Oil prices surged by 4 percent or more on Wednesday after the US government reported a surprise draw in domestic crude stockpiles last week, versus market expectations for a new record high.
The US Energy Information Administration (EIA) said crude stocks unexpectedly fell by 4.9 million barrels in the last week as refineries continued to hike output and imports fell.
Analysts polled by Reuters had expected inventories to hit record highs for an eight straight week with a build of 3.2 million barrels.
US crude futures were up $1.60, or 4.4 percent, at $37.49 a barrel by 11:20 a.m. EDT (1520 GMT).
Brent futures rose by $1.45 to $39.32.
“I think the market is more about the total change in inventories, rather than individual components,” said Scott Shelton, energy broker with ICAP in Durham, North Carolina. “It’s the first week of the second quarter and we have a net draw. That will force the bears to rethink their bearish balances for Q2.” Refinery crude runs, which have remained at record seasonal levels for most of this year thanks to unusually strong gasoline margins, rose by 199,000 barrels per day, EIA data showed. Refinery utilization rates rose by 1 percentage point, although usage could ebb with more maintenance expected this month.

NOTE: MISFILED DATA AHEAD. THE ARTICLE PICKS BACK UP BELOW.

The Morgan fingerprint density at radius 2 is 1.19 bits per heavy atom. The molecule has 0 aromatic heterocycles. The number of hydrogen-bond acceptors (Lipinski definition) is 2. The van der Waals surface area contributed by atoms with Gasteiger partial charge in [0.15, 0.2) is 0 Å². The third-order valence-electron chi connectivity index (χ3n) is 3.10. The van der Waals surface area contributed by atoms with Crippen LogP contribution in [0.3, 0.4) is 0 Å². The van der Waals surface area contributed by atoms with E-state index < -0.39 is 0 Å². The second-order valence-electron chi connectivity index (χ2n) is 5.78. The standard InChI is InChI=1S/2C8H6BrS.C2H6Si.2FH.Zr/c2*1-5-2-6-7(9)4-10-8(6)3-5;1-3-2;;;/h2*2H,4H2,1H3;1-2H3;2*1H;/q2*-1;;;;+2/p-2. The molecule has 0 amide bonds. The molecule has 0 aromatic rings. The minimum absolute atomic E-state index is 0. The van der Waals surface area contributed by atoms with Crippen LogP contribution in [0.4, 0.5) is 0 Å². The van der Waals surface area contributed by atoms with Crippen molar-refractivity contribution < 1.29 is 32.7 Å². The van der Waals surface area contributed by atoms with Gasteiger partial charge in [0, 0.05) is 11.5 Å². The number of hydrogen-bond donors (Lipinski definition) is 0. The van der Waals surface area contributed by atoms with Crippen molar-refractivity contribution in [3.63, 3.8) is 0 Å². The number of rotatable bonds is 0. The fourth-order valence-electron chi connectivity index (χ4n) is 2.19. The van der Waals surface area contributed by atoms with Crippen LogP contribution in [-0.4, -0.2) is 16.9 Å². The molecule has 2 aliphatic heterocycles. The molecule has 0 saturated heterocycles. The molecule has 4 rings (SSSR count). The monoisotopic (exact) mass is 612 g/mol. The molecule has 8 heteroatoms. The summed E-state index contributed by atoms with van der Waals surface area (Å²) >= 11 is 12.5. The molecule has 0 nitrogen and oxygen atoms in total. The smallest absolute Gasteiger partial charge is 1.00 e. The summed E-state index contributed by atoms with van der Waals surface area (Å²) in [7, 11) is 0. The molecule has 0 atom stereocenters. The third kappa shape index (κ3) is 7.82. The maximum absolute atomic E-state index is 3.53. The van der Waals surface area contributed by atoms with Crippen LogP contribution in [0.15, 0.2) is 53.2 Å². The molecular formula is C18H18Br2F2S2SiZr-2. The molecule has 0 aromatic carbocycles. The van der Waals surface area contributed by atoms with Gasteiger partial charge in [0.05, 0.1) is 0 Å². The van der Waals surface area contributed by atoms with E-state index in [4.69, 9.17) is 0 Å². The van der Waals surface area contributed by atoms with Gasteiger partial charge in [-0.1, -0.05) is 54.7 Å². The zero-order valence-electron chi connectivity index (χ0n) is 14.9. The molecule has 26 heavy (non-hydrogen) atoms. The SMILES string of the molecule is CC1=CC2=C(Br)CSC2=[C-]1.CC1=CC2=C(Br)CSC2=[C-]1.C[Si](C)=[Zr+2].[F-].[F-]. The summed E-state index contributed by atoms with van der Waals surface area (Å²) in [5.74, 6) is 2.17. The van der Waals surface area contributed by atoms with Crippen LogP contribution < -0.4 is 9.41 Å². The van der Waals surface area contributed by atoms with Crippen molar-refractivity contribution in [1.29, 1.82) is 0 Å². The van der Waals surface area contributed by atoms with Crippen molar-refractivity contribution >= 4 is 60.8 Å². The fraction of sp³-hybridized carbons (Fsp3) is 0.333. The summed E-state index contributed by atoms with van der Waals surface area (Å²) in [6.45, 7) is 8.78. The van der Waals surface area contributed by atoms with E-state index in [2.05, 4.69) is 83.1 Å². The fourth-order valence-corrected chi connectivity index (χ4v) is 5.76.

“For refiners, they see a market with strong demand for gasoline and decent profit margins. I expect they will begin ramping up in order to capture the sweet spot of high volume and high margins for as long as it lasts,” said David Thompson, executive vice president at energy-specialized commodities broker Powerhouse in Washington.